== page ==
Miller Institute Initiative Promotes Human Rights for Women and Girls
By Andrew Cohen
The Miller Institute for Global Challenges and the Law is host to a new initiative, the Women’s Institute for Leadership Development (WILD) for Human Rights.
Founded in 1996 as an independent NGO, the group sought to help integrate international human rights standards to strengthen domestic accountability for the rights of women and girls, and to support the leadership of young women of color in social justice work. At Berkeley Law, WILD will continue that agenda through education, public advocacy, and collaborative efforts to develop and implement international human rights standards in the U.S. and globally.
Soon after launching in March, WILD hosted a consultation between a diverse range of civil society representatives and government officials. The program was part of a U.S. Department of State “listening tour” in preparation for U.S. participation in the United Nations Universal Periodic Review process—where member nations report on their human rights practices and the Human Rights Council reviews their record every four years.
“It was designed to allow government representatives to gather information about U.S. compliance with its international human rights obligations directly from domestic human and civil rights groups,” says Allison Davenport ’04, WILD’s director.
Held on March 25 at the Bancroft Hotel, the event was facilitated by Lecturer in Residence Alice M. Miller, WILD’s faculty adviser. Panelists highlighted pressing issues facing marginalized populations due to their race, immigration status, sexuality, and gender, and made recommendations for providing redress and increasing protections. Government representatives receiving the testimony—who came from federal agencies such as the Departments of State, Health and Human Services, Justice, and Education—included Amy Cucinella ’06 (Homeland Security) and Michael Kruley ’72 (Office for Civil Rights, Health and Human Services).
The health and education panel was moderated by Wilda White, executive director of Berkeley Law's Thelton E. Henderson Center for Social Justice. Lecturer in residence Kate Jastram ’86, a Miller Institute senior fellow, moderated the state accountability panel.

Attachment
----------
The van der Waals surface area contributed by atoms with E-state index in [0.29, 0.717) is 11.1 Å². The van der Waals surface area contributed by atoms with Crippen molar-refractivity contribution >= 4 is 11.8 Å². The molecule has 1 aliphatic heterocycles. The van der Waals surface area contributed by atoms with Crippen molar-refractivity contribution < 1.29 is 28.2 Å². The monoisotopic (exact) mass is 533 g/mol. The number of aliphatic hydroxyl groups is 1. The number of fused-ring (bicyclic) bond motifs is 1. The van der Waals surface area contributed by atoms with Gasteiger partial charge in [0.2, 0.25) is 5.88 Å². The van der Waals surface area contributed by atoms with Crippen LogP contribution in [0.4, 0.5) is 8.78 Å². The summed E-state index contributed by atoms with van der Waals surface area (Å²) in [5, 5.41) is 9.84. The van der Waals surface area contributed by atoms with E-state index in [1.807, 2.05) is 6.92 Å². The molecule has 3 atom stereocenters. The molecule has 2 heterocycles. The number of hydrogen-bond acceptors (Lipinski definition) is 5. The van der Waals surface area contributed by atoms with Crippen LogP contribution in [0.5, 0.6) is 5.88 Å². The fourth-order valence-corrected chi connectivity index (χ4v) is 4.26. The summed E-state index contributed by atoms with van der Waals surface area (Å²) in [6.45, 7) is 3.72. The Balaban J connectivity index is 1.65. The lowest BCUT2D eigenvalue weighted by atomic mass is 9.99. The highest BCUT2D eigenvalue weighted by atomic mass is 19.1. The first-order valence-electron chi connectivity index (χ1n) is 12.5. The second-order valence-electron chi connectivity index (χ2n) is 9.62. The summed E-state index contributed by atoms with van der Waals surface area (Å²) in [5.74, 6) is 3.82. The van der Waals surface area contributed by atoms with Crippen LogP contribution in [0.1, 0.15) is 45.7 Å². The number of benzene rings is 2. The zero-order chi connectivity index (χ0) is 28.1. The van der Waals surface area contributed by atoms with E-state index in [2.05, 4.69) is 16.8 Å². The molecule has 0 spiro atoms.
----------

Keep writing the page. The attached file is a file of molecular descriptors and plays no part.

Input from the event, and from similar consultations in other U.S. cities, will inform the December 2010 government report to the U.N. Human Rights Council. The Council will review that report and others filed by civil society groups, and respond with recommendations for greater U.S. compliance with international human rights law.
WILD also hosted a roundtable on April 12, with more than 20 local experts examining issues facing women and girls in conflict and post-conflict settings. The gathering is part of a long-term project, organized with a coalition of global NGOs, to support improved application of human rights standards in those settings. The discussions focused on research memos drafted by Berkeley Law students, including those in the International Human Rights Law Clinic, that addressed how the rights of women and girls can be better protected under international human rights law.
Going forward, WILD will continue to support public education efforts toward U.S. ratification of the Convention on the Elimination of All Forms of Discrimination against Women—adopted in 1979 by the U.N. General Assembly. Although the U.S. is one of only six member countries that have yet to ratify the treaty, WILD led the effort to pass a 1998 ordinance in San Francisco calling for its direct local implementation. WILD’s work, notes Miller, demonstrates “the direct and substantial effect that international standards can have locally.”
Davenport says WILD will bring together students, faculty, and local advocates in developing scholarship and skills to advance human rights at all levels, and to complement the law school's existing human rights and social justice programs. “WILD has been a trailblazer for more than a decade in using innovative strategies to promote human rights both domestically and internationally,” she says. “We’re excited to make a unique contribution to Berkeley Law.”
For more information about WILD for Human Rights, contact Davenport at firstname.lastname@example.org/7/2010